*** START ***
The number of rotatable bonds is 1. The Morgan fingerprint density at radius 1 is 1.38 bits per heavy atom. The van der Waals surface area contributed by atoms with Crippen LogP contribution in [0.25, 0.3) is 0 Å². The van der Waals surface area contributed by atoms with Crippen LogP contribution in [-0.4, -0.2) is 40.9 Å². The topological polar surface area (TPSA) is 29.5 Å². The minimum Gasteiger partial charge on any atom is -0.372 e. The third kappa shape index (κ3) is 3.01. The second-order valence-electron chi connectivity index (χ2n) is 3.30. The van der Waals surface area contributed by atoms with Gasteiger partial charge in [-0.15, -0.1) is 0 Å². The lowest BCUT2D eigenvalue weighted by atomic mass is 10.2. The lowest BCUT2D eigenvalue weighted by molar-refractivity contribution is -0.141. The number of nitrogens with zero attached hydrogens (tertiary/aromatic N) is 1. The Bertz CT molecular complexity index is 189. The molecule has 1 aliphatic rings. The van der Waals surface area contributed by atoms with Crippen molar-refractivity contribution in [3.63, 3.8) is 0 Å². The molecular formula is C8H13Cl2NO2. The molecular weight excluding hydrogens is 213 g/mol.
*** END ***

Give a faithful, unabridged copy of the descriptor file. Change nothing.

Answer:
The number of rotatable bonds is 1. The Morgan fingerprint density at radius 1 is 1.38 bits per heavy atom. The van der Waals surface area contributed by atoms with Crippen LogP contribution in [0.25, 0.3) is 0 Å². The van der Waals surface area contributed by atoms with Crippen LogP contribution in [-0.4, -0.2) is 40.9 Å². The topological polar surface area (TPSA) is 29.5 Å². The minimum Gasteiger partial charge on any atom is -0.372 e. The third kappa shape index (κ3) is 3.01. The second-order valence-electron chi connectivity index (χ2n) is 3.30. The van der Waals surface area contributed by atoms with Gasteiger partial charge in [-0.15, -0.1) is 0 Å². The lowest BCUT2D eigenvalue weighted by atomic mass is 10.2. The lowest BCUT2D eigenvalue weighted by molar-refractivity contribution is -0.141. The number of nitrogens with zero attached hydrogens (tertiary/aromatic N) is 1. The Bertz CT molecular complexity index is 189. The molecule has 1 aliphatic rings. The van der Waals surface area contributed by atoms with Crippen molar-refractivity contribution in [3.63, 3.8) is 0 Å². The molecular formula is C8H13Cl2NO2. The molecular weight excluding hydrogens is 213 g/mol.